Another concept that is fearlessly escalating into European-wide policy is Universal Basic Income (UBI). Johannes Ponader from Mein Grundeinkommen (My Basic Income) spoke of the rapid popularity of his self initiated basic income lottery, a collective crowdsourced UBI scheme that annually allocates €12,000 to one of its members. While these DIY schemes are directly implementing UBI, the national government of Switzerland just held their first public referendum on the matter, which showed just 23% of voters to be in favor of such a system. Like many within the Basic Income movement, Ponader appears unconcerned with achieving immediate mass appeal with UBI, rather he presents the prospect of UBI as the inevitable solution to mass automation of the labor market. Many within the Basic Income movement believe that the 23% in favor of UBI in Switzerland will increase over time and since the initial poll 69% of all the Swiss voters believe that there will be more referendums on the idea.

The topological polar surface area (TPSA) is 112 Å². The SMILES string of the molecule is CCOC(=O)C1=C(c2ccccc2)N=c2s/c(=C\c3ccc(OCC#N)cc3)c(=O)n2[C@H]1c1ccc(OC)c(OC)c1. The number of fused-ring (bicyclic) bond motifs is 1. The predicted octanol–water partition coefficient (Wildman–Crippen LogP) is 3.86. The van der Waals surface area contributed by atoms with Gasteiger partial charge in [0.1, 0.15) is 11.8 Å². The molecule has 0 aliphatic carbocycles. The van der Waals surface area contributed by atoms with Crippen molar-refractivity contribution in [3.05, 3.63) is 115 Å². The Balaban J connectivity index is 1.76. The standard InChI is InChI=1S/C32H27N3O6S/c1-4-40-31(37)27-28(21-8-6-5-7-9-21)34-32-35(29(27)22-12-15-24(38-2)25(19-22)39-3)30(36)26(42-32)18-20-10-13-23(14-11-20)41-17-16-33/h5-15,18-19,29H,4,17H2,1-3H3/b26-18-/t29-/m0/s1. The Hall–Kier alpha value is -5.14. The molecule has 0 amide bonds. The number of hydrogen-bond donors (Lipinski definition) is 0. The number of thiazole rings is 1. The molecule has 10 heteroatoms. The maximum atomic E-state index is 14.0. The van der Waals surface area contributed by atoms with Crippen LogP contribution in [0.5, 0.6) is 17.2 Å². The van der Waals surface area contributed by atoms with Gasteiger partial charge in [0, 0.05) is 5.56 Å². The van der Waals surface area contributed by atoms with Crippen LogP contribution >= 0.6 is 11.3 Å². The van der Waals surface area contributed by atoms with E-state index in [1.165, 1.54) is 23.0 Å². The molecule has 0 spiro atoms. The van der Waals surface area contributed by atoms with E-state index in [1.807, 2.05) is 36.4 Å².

Throughout the two days the word ‘decentralized’ was regularly used to refer to more fair or equally distributed systems. However, as we have repeatedly seen with Bitcoin and more recently in consensus based systems such as ConsenSys, decentralized does not inherently mean more democratic. Although both platform co-ops and venture communist style approaches try to put human co-ownership at the center of their design, Decentralized Autonomous Organizations (DAOs) and other de-centralized alternatives have regularly been exposed as biased, unequal and centralized concentrations of power and wealth. The cypto-currency bitcoin for example was been revealed to have over 70% of the wealth owned by 1% of the bitcoin community and more recently the democratic fairness of DAOs was challenged in an article on Hacking Distributed. With buzz-words such as de-centralized It is important not to automatically denote that this implies more democratic because there is lots of evidence to suggest that this is not the case.